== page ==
3. You are going to Haiti later this summer for teacher training? Can you tell me more about that trip?
This summer, I will be attending a summer conference hosted by P4H in Cap-Haitien. This conference is where they invite US educators to share their expertise of research-based strategies with Haitian educators. This year, the conference will have an emphasis on trauma-informed schools. I will be collaborating with P4H staff member, Grace, and presenting on early childhood SEL competencies. This will cover strategies in the classroom to help students who experience trauma at such a young age. TJS teachers have attended this conference (when able) since 2017 and they love having a partnership with P4H. I look forward to attending the conference for the first time along with being able to speak to hundreds of Haitian educators.
4. How do you work with teachers to get what they need in the classroom? What are the current needs?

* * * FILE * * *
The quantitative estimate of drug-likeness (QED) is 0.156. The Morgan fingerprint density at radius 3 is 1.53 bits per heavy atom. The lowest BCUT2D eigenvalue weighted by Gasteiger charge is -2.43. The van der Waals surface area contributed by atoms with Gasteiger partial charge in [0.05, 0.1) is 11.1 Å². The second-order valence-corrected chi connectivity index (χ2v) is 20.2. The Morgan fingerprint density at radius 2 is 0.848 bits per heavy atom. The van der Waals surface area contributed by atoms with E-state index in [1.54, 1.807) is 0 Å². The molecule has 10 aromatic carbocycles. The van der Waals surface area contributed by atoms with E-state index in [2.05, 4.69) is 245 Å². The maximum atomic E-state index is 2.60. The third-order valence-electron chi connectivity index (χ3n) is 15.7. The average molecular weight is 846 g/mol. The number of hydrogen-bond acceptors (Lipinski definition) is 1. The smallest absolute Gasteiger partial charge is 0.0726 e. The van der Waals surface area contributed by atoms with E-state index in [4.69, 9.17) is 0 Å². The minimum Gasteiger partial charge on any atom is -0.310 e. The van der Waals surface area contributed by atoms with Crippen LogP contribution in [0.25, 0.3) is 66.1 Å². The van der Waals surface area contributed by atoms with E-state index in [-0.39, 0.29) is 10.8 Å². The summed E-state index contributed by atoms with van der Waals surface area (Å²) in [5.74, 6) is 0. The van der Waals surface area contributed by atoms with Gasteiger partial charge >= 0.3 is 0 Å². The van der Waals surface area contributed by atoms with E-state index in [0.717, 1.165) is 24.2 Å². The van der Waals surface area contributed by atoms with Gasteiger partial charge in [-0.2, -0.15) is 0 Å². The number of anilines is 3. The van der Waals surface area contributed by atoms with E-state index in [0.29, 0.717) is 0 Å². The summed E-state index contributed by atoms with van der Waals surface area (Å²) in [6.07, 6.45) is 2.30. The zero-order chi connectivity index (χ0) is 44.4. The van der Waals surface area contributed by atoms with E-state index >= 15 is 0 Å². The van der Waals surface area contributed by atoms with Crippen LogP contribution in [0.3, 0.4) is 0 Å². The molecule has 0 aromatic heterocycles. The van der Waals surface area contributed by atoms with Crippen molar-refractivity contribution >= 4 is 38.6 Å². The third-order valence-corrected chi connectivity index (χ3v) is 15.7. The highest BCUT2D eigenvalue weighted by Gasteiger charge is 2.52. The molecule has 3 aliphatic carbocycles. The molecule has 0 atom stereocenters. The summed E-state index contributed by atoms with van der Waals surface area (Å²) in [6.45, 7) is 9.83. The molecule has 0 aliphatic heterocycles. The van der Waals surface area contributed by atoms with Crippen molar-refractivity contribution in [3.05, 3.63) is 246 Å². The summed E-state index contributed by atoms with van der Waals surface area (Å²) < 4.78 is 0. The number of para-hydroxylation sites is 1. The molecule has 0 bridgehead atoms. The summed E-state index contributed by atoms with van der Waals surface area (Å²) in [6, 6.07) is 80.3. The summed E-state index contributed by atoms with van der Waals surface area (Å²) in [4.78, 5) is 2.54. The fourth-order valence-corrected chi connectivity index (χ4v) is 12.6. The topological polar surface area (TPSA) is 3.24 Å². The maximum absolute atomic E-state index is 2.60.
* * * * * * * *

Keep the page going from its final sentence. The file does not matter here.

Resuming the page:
When I traveled to TJS multiple times a year, I made a point to always talk to our teachers in a group and individually. I would have a meeting with all of them to discuss any needs or changes that should be made. They also had time to discuss their feelings on the same topics. I would then have one-on-one meetings to make sure we were able to have a personal relationship where they could trust me. I have created multiple surveys to get feedback from teachers and students. Since Covid and unrest has prevented me from going to TJS, I have communicated mostly with the principal. She took over the meetings and now communicates any needs to me. However, every teacher has my contact information and is able to reach out to me about any specific concerns. I am also in all the group messages on whatsapp with each grades’ teachers and parents’ so that I stay informed. Our current needs would be wrapping up this year and preparing for the 22-23 school year! This consists of an EOY program for this year and buying books, uniforms, renewing contracts/salaries, and placement of teachers and students for next year.
5. What do you want our followers to know about our students?
I would love for our followers to know more about them specifically. What their interests are, how they do in school, what they want to be when they grow up, what they like to do for fun, who they are, who their family is, etc. They are so much more than a poor black child who needs money from donors. I would love to see the narrative change to how amazing they are and what they CAN do, not just what they need.